Eric Gerald Clancy is a second generation Australian (however, his great-grandparents and grandparents became so thoroughly Australian, that he feels he can be considered a fourth generation Australian). Seven of his great-grandparents migrated from England, Ireland and Scotland in the period 1838-1854, bringing his four grandparents (as children) with them. His father was born on a New South Wales western goldfield, and his mother on a New South Wales north coast dairy farm.

Eric Clancy was born in Bellingen, N.S.W. After working on a dairy farm and in post offices, he entered Leigh Theological College, Enfield, in 1930 and trained for the Methodist ministry. Having served in a number of churches In New South Wales, he was appointed Connexional Secretary of the Methodist Church in 1974. He obtained a diploma in divinity from Melbourne College of Divinity, B.A. (University of Queensland) and B.D. (London University). He is Librarian and Archivist in the New South Wales Archives of the Uniting Church of Australia. He is married and has three children.

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Web Developer Notes


I have just completed putting the last details together on The Overflow of Clancy for web publication. For the record last week I rang Eric Clancy to tell him the news of the books successful publication on the internet. I was saddened to learn that he had died three weeks earlier.

I have tried to stay as close as I can to the original book in style and presentation. In some instances I have thought it not necessary to include some pieces of information - for example the Index because of the lack of page numbers and searches will generally find any information people want.

The book was scanned with OCR and in some instances this technique was not 100% correct...J's became 3's and C's, G's and vice versa. So I hope readers can tolerate some minor errors.

I share with Eric a much greater appreciation of the contribution to my life, I am the son of Joan Clancy, grandson of Thomas Clancy, and great-grandson of Richard Clancy, that my forebears made. My role I have seen is that of carrying on this important book in a modern manner - as a web on the internet - so as future generations of the descendants of the Clancy's and others will know and understand a bit more about their lives - and enjoy the gains I have in learning some of our family history.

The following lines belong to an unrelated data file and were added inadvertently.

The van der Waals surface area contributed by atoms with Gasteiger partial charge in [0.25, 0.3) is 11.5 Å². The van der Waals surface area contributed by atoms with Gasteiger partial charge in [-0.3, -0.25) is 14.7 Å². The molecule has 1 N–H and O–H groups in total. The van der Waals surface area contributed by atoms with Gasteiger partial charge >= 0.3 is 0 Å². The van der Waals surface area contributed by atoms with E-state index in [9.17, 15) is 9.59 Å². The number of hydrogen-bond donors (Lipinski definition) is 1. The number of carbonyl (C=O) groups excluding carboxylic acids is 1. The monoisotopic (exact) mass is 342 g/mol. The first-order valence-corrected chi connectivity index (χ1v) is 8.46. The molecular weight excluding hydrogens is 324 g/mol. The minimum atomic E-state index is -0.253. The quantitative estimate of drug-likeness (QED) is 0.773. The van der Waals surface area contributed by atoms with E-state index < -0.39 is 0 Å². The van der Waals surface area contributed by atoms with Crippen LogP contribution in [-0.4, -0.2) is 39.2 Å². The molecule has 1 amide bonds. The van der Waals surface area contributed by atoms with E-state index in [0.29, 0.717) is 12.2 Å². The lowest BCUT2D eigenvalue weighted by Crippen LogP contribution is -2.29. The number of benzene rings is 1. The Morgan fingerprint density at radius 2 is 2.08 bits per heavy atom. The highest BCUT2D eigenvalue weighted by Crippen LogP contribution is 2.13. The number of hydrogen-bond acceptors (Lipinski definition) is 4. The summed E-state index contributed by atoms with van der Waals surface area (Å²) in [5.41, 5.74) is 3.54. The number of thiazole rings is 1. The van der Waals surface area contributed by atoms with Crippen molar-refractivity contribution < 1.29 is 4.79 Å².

Brian Powell, Brisbane September 16 2002.

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This date marks the second edit of this fascinating book. I have tried to correct some of the errors generated by the scanning method I used. There have been so many errors that I have come across this note merits being recorded. If anyone should spot any others I would appreciate the advice.

Since I first published this material I have been contacted by quite a few people about the book. Many times I have mentioned my intention of re-editing the material and I apologize if I have taken too long. I have also mentioned extending the family lists. I decided against this idea for two reasons, firstly the time it would take to manage the task would be too long. I simply cannot afford it. Secondly is the growth of the family from 2 to 8 to 38 to 121 to 508 and now over 2000 families have their roots in the tree. That is quite an extension to the family lists so I am sure most would understand my logic in holding the account as Eric recorded it.

Brian Powell, Brisbane May 27 2014.

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Again an update of the book, this time for technical reasons. I have included some scripting which allows the pages to be dynamically generated across a rang of devices, including mobile phones.

Brian Powell, Brisbane August 16 2015